Justice & The Law | JIM FURLONG

I watched with interest and concern the trial of a female St. John’s high school teacher charged with sexually exploiting a 16-year-old student.

The teacher was found not guilty by Mr. Justice Vikas Khaladar in the Newfoundland Supreme Court. That was the verdict. I don’t know if you have ever found yourself accused of a crime within the justice system. I was and I can tell you it is no fun. You stand accused and you will be found either guilty or not guilty. There is no verdict of ‘innocent’. That is a moral decision. Courts render legal decisions. It is like being trapped in a system over which you have no control. The best you can hope for is a “not guilty” verdict.

I, and my wife, followed the case of that teacher in court. We were both of the opinion that we weren’t sure what happened. There was a reasonable doubt and that is the place from whence verdicts spring.

I can tell you something most unpleasant about our society. Being found not guilty of something doesn’t leave you unscathed. In my own case, it was over three decades ago and as recently as five years ago someone reminded me of my own charge from the distant past, saying: “You got off with that didn’t you?” The answer was NO, I didn’t get off with anything. I was innocent but there is no verdict called innocent. There is only not guilty.

The other thing that stands out in my memory and made me feel very much a victim is the fact was that many of the principals in the case – prosecution, defence, court officials, lawyers from other cases, police, etc. – all seemed part of the same team. When the not guilty verdict was registered the prosecutor came over and offered the suggestion that he never thought I was hardened criminal. I wanted so badly to tell him to “F-off” but I resisted. I just wanted to escape from the justice system.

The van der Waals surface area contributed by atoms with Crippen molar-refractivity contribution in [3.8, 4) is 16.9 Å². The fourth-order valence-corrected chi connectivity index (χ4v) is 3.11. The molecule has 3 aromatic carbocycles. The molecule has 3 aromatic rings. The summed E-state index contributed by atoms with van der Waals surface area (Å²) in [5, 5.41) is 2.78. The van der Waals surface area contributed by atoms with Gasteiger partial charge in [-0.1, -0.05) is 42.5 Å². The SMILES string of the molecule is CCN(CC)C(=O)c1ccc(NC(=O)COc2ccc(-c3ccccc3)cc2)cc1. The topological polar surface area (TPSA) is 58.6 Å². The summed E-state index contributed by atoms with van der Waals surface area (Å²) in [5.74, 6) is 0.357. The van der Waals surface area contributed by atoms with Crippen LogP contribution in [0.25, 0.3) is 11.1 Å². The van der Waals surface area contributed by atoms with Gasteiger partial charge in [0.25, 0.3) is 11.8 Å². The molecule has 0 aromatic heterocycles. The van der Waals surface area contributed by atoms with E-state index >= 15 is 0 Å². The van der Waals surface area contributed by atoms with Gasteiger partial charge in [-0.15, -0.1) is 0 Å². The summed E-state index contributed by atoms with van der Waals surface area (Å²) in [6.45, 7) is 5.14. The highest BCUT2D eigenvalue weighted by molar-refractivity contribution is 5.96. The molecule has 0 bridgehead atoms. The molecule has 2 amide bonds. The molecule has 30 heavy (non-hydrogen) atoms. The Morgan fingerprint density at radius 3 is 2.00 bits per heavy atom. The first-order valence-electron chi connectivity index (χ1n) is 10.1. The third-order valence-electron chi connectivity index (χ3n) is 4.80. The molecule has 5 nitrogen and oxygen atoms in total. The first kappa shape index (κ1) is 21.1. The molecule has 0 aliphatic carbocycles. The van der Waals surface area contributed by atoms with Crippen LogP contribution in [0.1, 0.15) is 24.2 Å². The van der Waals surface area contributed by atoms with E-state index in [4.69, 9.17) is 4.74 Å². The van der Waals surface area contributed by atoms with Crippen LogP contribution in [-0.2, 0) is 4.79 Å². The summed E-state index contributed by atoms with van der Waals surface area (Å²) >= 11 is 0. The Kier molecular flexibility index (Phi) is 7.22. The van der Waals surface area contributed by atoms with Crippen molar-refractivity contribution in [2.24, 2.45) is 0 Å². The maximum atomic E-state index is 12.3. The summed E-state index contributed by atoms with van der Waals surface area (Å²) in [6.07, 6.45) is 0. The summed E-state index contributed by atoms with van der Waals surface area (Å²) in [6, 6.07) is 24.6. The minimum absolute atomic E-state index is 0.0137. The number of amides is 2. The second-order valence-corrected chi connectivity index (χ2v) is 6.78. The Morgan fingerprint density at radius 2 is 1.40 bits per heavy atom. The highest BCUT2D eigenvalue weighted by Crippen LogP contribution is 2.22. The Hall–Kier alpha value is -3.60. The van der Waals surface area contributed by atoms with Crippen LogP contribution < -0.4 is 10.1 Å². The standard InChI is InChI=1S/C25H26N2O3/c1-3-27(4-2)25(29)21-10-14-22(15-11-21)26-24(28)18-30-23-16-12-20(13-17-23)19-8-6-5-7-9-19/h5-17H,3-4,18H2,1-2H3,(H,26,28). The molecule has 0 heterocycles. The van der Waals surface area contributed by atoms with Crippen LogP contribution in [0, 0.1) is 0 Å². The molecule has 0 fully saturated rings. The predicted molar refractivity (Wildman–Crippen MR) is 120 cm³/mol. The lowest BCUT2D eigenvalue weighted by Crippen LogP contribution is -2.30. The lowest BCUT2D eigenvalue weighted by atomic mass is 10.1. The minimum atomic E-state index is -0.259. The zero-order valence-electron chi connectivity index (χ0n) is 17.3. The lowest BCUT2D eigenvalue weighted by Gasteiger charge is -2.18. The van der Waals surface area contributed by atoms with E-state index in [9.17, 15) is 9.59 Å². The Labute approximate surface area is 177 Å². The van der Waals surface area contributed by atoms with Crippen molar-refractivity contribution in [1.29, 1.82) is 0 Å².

Parenthetically, I should mention that I never felt the judge was part of that little community where everybody on all legal sides were friends. Good for him and lucky for me.  

My lesson was learned, though, and it was a lesson that stood me in good stead though 40 years of journalism. It was a constant reminder that all people charged are not guilty and somewhere in our legal system there is still justice.

I do not know if the accused, now a free woman, will ever teach again. She was found not guilty. Does that mean her life will return to normal? I doubt it. The legal system has found her “not guilty” and that doesn’t do much for her except keep her out of jail.

I don’t know all the facts in the case but there is a part of me that understands well that courts render legal decisions and that is not the same as justice, which is an elusive concept.